Artificial Intelligence and Machine Learning are a set of technologies that empower machines and computers to learn and evolve upon their own learning through constant reiteration and consistent data bank upgrades. The entire chain of mechanism stands on recursive experiments and human intervention.
Advances in technology have greatly benefited the field of prosthetics in the last few years. Today’s prosthetic limbs are made using space-age materials that provide increased durability and function. In addition, many prosthetics make use of bionic technology. These types of prosthetics are called myoelectric prosthetics.
Myoelectric prosthetics picks up the electrical action potential from the residual muscles in the amputated limb. Upon receiving the action potentials, the prosthetic amplifies the signal using a rechargeable battery. Detected signal can be used further into usable information to drive a control system. Artificial Intelligence helps to identify motion commands for the control of a prosthetic arm by evidence accumulation. It is able to accommodate inter-individual differences and requires little computing time in the pattern recognition. This allows more freedom and doesn’t require the person to perform frequent, strenuous muscle contractions. The inclusion of AI technology in prosthetics has helped thousands of amputees return to daily activities. While technologies that make bionic implants possible are still in infancy stage, many bionic items already exist.
The Bionic Woman
Angel Giuffria is an amputee actress and Ottobock Healthcare’s Brand Champion who has been wearing electromechanical devices since she was four months old. Following are excerpts of an interview with her.
“I wear currently the bebionic 3 small-size hand which sounds like a car. But at this point, that’s where we’re getting with technology. It’s a multi-articulating device. That small-size hand is really amazing… this technology wasn’t available to them previously”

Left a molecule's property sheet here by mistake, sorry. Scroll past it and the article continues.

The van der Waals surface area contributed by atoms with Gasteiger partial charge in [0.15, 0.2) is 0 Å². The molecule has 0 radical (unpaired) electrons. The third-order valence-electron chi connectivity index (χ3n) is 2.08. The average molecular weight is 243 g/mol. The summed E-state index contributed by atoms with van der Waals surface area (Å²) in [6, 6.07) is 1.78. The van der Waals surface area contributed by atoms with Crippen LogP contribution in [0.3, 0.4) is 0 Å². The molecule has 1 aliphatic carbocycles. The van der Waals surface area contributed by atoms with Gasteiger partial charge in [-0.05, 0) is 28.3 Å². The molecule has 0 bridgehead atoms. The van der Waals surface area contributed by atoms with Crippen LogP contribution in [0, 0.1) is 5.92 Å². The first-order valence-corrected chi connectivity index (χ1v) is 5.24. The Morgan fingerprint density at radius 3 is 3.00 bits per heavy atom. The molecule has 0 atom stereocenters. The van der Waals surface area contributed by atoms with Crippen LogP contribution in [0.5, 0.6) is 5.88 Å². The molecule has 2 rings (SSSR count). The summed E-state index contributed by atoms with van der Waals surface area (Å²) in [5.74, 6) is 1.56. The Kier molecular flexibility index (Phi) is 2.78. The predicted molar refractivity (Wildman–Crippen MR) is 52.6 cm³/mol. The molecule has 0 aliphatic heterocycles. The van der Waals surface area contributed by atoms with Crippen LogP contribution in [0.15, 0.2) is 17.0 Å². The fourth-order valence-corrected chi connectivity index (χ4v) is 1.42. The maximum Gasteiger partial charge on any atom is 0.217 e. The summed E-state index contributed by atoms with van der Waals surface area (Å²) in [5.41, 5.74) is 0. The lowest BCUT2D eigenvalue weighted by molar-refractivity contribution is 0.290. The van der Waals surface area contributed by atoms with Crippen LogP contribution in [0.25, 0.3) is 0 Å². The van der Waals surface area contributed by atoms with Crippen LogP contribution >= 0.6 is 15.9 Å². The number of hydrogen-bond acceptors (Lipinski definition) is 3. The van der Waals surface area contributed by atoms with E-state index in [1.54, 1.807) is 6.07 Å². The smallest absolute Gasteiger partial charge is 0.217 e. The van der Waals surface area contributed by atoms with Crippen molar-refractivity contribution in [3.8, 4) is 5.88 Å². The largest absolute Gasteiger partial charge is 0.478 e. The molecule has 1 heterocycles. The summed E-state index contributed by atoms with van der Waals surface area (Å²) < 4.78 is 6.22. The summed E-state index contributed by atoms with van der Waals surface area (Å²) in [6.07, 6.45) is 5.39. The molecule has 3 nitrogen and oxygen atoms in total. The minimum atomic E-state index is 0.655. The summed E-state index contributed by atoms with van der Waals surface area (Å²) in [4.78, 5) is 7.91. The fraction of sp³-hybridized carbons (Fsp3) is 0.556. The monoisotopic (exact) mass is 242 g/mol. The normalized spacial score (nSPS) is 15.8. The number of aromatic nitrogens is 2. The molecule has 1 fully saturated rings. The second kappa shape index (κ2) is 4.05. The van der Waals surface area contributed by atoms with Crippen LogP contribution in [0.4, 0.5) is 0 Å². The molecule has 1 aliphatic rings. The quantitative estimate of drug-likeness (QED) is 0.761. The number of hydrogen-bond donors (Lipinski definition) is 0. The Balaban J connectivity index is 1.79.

She further added, “..The new designs that look more tech are able to showcase the technology. I’ve really become attached to and I think a lot of other people have really clung onto as well because it just gives off the impression of showing people how capable we are in society now.”
She also spoke about prosthetics like the Michelangelo Hand which is stronger, faster and has multiple hook options. Modern additions to prosthetics such as lights and cameras are added advantages. She describes her hand to be able to do multiple functions like change grip patterns and control wrist movements which enable her to hold small items like keys and credit cards.
Bertolt Meyer’s amazing bionic hand controlled via an iPhone app is another glimpse at the advances being made in prosthetics.
In 2009, Meyer, a social psychologist at the University of Zurich was fitted with an i-limb, a state-of-the-art bionic prosthesis developed by a Scottish company, Touch Bionics, which comes with an aluminum chassis and 24 different grip patterns. To select a new suite of gestures, Meyer simply taps an app on his iPhone. He describes his i-limb to be the first, where aesthetics match engineering.
In the world of prosthetics, function is the key. Most amputees are constantly searching for the same level of functionality that they enjoyed before they lost their limb. With the introduction of artificial intelligence in prosthetic limbs, amputees are closer to their goals than ever before. Bionics having access to the relevant databases are capable of learning new things in a programmed manner which improves their performance.
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